The Global Dairy Trade auction results and prices provide much-needed information for traders to better assess market situations and prices to aid in determining price trends and increase the potential of profitability in their portfolio.

DISCLAIMER: This article expresses my own ideas and opinions. Any information I have shared are from sources that I believe to be reliable and accurate. I did not receive any financial compensation in writing this post, nor do I own any shares in any company I’ve mentioned. I encourage any reader to do their own diligent research first before making any investment decisions.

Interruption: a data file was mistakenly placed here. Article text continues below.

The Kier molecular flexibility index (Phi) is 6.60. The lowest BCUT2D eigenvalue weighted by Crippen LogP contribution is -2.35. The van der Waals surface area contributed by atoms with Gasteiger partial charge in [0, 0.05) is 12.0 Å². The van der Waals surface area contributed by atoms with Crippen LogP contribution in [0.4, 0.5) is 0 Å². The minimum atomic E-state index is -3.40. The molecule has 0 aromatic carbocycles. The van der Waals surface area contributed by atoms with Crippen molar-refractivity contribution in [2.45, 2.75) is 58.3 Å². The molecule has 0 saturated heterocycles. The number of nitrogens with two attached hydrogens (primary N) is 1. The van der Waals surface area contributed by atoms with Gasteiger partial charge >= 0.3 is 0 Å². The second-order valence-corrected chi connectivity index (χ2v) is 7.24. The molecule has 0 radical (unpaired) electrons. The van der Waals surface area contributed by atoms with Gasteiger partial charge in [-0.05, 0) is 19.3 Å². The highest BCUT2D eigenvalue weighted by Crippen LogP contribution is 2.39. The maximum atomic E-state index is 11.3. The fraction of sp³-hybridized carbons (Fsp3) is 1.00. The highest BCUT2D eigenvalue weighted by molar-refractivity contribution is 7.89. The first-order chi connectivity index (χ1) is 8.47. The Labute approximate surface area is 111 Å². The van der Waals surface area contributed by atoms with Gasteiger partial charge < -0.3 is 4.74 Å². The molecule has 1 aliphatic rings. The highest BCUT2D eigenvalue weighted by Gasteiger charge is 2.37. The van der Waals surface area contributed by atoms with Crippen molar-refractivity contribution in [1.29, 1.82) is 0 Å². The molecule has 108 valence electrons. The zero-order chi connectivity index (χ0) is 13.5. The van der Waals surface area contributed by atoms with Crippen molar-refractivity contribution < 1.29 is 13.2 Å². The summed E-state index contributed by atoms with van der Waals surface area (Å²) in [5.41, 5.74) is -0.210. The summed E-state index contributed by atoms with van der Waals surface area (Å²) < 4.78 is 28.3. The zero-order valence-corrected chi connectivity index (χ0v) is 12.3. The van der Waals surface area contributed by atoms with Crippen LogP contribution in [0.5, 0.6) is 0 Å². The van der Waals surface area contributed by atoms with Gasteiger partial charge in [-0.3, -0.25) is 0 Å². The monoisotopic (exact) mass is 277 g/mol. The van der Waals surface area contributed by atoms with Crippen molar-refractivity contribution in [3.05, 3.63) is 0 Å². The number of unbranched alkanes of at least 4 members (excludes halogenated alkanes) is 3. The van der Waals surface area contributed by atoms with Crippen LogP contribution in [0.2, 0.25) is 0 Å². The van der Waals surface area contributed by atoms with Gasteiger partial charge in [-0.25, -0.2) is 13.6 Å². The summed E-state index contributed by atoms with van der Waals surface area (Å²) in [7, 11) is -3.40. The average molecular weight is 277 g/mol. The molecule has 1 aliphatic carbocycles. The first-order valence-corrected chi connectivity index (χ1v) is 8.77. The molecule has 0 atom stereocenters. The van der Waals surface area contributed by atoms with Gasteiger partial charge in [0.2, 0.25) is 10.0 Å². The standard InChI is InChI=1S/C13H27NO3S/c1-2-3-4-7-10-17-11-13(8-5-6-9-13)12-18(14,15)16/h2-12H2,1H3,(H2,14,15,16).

Robin Schmahl was born and raised on a dairy farm in Elkhart Lake, Wisconsin. After graduating from high school, he attended college to study music. Robin then returned to the fourth-generation family farm in 1980 to work in partnership with his father before taking over the dairy farming operation. Robin joined Allendale, Inc. in 1996 as a commodity broker. In 1998, he became the manager of the branch office located in Elkhart Lake, Wisconsin. In 2001, Robin worked with DTN Ag1 and developed a dairy marketing program. Then in 2002, his office changed its status to become an IB (Introducing Broker), known as AgDairy LLC, a full-service commodity brokerage firm providing hedging and marketing programs for grain and dairy, as well as trading in all commodities. Robin’s market knowledge, analysis and practical experience makes him a natural and frequent speaker throughout the United States. Robin is a Dairy Analyst for Telvent DTN writing dairy commentary twice daily for the company. He also writes a bi-weekly column on the U.S. dairy industry for the international publication “Dairy Industry Newsletter” and “Milk Profit Brief” found on AgWeb.com as well the weekly dairy market wrap-up for AgWeb radio. Robin is a consultant for the Gehrson Lehrman Group on various agricultural topics. He has written articles, does radio commentary and been quoted in various publications as well as continuing his brokerage responsibilities. Robin has his office on the active family farm. To contact Robin email him at: [email protected] or call 877-256-3253.